In one of those great moments of weakness I decided we needed another dog. We lost our greyhound, Ammo, back in November and our old girl, Jet, didn’t adjust to being an only pup. Jet especially didn’t adjust to Cheekies finding Jet interesting. Our veterinarian highly suggested we think about adding to our family. In fact, Doc Morrow went as far as picking out a shelter for us to visit and a dog to look at.
A week ago we went out to Safe Haven Animal Sanctuary. Safe Haven is a no-kill shelter in Las Cruces, New Mexico. There we were greeted by Jeff, the sanctuary manager. Jeff let us leave Jet in a spacious dog run the size of a yard while we walked through the kennels in search of our new companion. Jeff took us to the kennel of a poor pup named Champ. Champ has been at the sanctuary since last June. His first family gave Champ up because of Champ’s size.
Champ is an Anatolian Shepherd. If you have never seen an Anatolian Shepherd they are rather large dogs. Large may not be the right word. They are giants. Anatolians were bred for one reason and one reason alone; to protect stock out in the middle of nowhere Turkey. Anatolians are fast, clocking around 35 miles per hour in their glory days. (Slightly less than a greyhound which clocks at 43 miles per hour.) They are lean, but large. Some are very furry, like Champ. Others aren’t that hairy. These wonderful creatures are very protective of their “flock” or “herd” but since they were bred to keep lions, bears and such away from the stock Anatolians aren’t exactly prone to attack. Anatolians will act larger than they are in an attempt to get you to back down. They have a stubborn streak a mile wide. Anatolians are a bit headstrong. It’s like dealing with a stubborn teenager. But, Anatolians are really big lovable teddy bears with their people and stock. (Anatolians have also been used by Jack Hanna to help cheetahs. You can read about it in Frenemies for Life.)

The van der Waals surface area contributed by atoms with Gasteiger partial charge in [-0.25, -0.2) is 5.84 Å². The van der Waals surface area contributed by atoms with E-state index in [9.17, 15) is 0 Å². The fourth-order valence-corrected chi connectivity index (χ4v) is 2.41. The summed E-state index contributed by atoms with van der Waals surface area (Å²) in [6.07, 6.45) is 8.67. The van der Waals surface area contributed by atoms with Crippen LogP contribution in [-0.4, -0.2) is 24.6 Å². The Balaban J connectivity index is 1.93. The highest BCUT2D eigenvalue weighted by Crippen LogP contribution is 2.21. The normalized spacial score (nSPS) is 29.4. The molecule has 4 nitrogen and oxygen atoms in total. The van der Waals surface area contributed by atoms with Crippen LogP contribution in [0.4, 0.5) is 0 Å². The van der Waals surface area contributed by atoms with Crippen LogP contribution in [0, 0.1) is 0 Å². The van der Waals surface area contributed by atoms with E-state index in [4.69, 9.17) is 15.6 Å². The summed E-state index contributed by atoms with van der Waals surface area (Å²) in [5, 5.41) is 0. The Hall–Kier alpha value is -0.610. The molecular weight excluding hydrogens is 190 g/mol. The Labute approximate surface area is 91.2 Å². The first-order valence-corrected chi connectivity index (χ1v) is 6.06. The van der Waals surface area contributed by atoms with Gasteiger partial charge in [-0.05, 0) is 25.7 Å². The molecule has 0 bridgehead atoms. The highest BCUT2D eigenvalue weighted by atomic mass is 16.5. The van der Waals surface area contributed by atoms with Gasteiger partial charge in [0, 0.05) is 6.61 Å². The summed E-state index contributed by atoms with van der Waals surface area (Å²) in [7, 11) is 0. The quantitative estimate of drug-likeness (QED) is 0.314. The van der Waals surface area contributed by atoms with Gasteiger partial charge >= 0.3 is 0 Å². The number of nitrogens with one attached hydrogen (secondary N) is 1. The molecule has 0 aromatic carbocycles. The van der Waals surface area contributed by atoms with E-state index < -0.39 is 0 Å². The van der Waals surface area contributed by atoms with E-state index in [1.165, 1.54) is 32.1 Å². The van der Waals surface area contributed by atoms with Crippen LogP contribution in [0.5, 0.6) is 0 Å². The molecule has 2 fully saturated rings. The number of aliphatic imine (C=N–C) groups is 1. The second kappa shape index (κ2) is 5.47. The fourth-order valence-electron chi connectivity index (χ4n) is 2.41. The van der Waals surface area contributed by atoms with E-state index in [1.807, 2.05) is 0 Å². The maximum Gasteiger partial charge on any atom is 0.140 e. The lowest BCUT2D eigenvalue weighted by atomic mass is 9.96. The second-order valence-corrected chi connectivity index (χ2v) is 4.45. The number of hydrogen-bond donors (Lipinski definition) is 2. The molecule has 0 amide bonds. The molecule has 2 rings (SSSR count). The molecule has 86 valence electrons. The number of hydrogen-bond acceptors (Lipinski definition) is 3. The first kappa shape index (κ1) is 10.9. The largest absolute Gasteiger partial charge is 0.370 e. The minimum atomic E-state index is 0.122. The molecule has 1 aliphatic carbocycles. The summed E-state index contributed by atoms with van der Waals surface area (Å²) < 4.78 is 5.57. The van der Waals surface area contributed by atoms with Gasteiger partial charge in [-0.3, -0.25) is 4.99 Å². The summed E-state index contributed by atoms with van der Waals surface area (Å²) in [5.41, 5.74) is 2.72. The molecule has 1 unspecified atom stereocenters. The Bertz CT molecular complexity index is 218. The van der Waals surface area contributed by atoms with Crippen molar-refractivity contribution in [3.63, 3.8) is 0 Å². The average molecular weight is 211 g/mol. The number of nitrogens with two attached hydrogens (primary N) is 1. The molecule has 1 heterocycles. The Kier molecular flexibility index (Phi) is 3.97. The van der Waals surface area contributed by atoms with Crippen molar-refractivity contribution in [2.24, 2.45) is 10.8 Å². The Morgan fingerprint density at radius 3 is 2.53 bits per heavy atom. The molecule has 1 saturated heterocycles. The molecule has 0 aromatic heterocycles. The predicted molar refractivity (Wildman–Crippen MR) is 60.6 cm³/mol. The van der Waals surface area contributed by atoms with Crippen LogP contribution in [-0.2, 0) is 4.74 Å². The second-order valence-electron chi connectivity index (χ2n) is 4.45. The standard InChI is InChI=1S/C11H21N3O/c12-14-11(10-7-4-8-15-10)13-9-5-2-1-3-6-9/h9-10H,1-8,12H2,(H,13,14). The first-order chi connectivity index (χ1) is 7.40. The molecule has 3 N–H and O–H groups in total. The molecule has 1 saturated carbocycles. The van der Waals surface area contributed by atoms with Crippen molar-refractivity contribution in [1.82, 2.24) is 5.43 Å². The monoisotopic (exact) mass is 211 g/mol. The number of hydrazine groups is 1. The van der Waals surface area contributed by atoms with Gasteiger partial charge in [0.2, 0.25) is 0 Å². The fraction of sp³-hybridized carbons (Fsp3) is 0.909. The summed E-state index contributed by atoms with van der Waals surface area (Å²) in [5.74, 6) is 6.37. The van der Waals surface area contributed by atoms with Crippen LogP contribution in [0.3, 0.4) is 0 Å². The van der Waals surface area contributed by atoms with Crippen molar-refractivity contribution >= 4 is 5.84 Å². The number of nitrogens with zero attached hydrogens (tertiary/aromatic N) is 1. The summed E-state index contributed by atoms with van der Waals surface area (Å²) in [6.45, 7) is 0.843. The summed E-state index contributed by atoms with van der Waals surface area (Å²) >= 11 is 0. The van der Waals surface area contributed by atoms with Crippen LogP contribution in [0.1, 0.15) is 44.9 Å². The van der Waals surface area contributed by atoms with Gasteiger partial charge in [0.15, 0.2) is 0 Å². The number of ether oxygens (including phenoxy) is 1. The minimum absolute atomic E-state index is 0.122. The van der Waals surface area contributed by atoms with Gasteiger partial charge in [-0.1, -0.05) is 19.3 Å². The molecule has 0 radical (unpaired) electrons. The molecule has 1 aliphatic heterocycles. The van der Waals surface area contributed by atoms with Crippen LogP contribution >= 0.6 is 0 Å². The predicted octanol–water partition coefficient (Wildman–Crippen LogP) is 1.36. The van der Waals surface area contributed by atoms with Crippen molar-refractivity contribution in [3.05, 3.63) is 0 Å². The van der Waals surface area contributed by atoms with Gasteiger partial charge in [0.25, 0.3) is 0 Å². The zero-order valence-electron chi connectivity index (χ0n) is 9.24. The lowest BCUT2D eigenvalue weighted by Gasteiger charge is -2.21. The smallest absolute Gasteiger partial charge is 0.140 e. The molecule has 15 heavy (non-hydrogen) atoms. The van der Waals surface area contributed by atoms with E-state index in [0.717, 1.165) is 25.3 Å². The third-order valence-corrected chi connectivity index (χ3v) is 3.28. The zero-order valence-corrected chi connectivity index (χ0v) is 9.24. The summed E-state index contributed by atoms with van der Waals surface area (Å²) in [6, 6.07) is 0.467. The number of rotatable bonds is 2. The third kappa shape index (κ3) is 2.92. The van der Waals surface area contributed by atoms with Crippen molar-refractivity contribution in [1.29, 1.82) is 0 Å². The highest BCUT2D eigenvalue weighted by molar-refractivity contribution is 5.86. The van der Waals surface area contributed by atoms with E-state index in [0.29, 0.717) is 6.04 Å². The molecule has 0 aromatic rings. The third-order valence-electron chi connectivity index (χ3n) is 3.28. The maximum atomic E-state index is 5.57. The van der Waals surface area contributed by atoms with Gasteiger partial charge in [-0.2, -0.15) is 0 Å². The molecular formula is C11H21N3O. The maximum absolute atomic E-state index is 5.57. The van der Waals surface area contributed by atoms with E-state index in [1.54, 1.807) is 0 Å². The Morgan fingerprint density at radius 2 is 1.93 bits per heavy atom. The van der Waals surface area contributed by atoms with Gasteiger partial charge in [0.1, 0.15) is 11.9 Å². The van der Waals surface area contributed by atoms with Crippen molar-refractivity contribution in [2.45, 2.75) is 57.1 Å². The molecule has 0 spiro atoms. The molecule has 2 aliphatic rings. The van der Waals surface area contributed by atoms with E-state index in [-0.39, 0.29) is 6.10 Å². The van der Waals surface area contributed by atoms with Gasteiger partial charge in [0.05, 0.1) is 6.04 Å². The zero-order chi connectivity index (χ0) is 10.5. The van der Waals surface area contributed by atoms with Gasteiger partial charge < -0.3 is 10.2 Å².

Anywho, we decided that an Anatolian Shepherd would work for our family. Jet seemed okay with Champ when we introduced her. Jet does look small compared to Champ. It was love at first sight for Cheekies and Champ. (I’m pretty sure Champ thinks Cheekies is a little puppy.) Lumpy made friends quickly. Within about fifteen minutes we decided we were bringing Champ home with us.
And that is when the fun began. Champ has always been an outside dog; until now. This means housebreaking an adult dog. (Which is surprisingly easy when you already have a dog that is housebroken.) Champ has never been with a senior dog. That has added a whole new set of things to teach him. Champ couldn’t understand why Jet didn’t want to run around and play. Poor boy doesn’t understand that someday he’ll be old and may have cancer, too. Luckily, Champ is almost three so he isn’t as active as a puppy. We are teaching Champ not to lick the baby to death, even if the baby giggles happily whenever Champ gives her a kiss. And there is the big one: No growling at Jet!
Obviously, it is a bit harder than I thought. So far we have come quite far. Champ has stopped growling. Well, most of the time he doesn’t growl. He has begun understanding the rules for living with a senior dog. In fact, for only being together a week life is going great. The only thing that has really suffered is my writing. Between the vacation and Champ I may not get a short story written this month. Oh well, this will work itself into a story soon enough.